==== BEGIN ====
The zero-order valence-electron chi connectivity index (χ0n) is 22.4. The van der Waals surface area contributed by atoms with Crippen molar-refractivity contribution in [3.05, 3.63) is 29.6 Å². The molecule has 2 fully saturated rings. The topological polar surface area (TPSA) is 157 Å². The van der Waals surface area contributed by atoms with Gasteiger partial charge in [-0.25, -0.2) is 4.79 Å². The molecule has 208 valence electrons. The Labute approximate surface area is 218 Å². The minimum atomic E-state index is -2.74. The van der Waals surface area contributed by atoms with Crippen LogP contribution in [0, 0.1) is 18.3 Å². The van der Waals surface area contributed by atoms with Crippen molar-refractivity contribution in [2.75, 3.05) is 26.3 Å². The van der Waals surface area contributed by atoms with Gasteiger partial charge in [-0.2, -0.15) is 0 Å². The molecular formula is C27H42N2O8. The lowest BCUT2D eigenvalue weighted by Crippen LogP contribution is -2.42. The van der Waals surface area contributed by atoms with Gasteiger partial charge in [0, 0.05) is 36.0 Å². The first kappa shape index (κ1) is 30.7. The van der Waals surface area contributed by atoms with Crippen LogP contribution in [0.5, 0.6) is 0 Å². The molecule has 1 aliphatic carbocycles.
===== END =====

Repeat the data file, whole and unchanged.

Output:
The zero-order valence-electron chi connectivity index (χ0n) is 22.4. The van der Waals surface area contributed by atoms with Crippen molar-refractivity contribution in [3.05, 3.63) is 29.6 Å². The molecule has 2 fully saturated rings. The topological polar surface area (TPSA) is 157 Å². The van der Waals surface area contributed by atoms with Gasteiger partial charge in [-0.25, -0.2) is 4.79 Å². The molecule has 208 valence electrons. The Labute approximate surface area is 218 Å². The minimum atomic E-state index is -2.74. The van der Waals surface area contributed by atoms with Crippen LogP contribution in [0, 0.1) is 18.3 Å². The van der Waals surface area contributed by atoms with Crippen molar-refractivity contribution in [2.75, 3.05) is 26.3 Å². The van der Waals surface area contributed by atoms with Gasteiger partial charge in [-0.2, -0.15) is 0 Å². The molecular formula is C27H42N2O8. The lowest BCUT2D eigenvalue weighted by Crippen LogP contribution is -2.42. The van der Waals surface area contributed by atoms with Gasteiger partial charge in [0, 0.05) is 36.0 Å². The first kappa shape index (κ1) is 30.7. The van der Waals surface area contributed by atoms with Crippen LogP contribution in [0.5, 0.6) is 0 Å². The molecule has 1 aliphatic carbocycles.